(583b) Direct Characterisation of Gas Adsorption with Raman Spectroscopy

Authors: 
Jeong, K., University of Western Australia
Arami-Niya, A., University of Western Australia
Yang, X., University of Western Australia
Xiao, G., The University of Western Australia
Lipinski, G., Chemnitz University of Technology
Richter, M., Chemnitz University of Technology
May, E. F., University of Western Australia
Stanwix, P. L., University of Western Australia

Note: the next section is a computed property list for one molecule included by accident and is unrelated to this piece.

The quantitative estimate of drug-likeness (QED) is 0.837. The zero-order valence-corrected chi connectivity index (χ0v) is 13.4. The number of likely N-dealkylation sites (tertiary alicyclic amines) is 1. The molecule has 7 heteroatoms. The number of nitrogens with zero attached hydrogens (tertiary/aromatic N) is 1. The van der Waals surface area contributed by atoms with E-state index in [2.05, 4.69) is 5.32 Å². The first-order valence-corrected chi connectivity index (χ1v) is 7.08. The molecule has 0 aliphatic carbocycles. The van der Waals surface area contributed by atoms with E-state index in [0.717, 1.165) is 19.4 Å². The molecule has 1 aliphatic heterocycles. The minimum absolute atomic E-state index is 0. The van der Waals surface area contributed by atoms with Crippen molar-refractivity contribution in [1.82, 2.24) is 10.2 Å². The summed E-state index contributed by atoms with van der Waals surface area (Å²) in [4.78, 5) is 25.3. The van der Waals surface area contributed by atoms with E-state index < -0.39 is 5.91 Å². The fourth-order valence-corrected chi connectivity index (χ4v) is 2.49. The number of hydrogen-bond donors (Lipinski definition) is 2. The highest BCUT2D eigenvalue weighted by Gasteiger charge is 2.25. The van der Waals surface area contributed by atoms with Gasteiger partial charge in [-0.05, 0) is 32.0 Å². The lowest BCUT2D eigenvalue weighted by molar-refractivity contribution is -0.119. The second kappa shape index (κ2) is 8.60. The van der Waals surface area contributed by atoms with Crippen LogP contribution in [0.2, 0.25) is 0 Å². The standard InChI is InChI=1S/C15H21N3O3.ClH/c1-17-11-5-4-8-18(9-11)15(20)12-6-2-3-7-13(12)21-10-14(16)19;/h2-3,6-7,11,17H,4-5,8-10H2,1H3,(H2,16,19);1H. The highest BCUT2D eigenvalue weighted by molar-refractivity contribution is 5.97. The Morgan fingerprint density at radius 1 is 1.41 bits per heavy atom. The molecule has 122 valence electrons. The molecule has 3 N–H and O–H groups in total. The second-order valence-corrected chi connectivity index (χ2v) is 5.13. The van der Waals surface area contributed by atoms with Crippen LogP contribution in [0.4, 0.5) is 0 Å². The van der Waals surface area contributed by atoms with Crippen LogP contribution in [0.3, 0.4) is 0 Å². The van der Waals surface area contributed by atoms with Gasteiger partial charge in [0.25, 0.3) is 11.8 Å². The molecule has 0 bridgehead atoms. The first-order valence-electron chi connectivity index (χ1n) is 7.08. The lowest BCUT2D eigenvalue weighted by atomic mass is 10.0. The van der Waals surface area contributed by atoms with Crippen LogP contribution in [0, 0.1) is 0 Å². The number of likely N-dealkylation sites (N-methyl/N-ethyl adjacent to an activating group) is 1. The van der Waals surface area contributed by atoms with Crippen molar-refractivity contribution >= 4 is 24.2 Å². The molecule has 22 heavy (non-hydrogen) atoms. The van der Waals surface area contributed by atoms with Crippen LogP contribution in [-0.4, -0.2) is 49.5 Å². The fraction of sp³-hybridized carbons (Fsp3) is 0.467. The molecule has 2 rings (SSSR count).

Characterising the sorption properties of materials is necessary for many industrial applications, as well as the development of novel materials with improved capacity and advanced functionality. However, depending on the characterisation technique, measurements are typically limited by a combination of relatively long acquisition time, pressure range, and required sample size. To overcome such constraints, we demonstrate a direct characterisation of gas adsorption using high-resolution Raman spectroscopy. Raman spectroscopy allows the physical and chemical features of optically compatible materials to be directly investigated by detecting vibrational modes that identify the composition and phase of the constituent molecules. In conjunction with a custom built high-pressure, temperature controlled visual cell, this approach enables absolute adsorption capacity to be rapidly measured over a wide range of temperature and pressure. In this work, we validate this novel technique by reporting results for the CO2 adsorption capacity of a commercial silica gel, measured at 30 °C and at pressures up to 3 MPa. The results from Raman spectroscopy are compared to independent measurements using commercial gravimetric sorption and physisorption apparatuses at high and low pressures respectively, with good agreement over the entire pressure range within the combined uncertainties of each technique. Work is currently underway to extend the functionality of this technique to include adsorption selectivity. Moreover, Raman imaging opens the possibility for heterogeneous adsorption to be spatially resolved and studied within individual particles.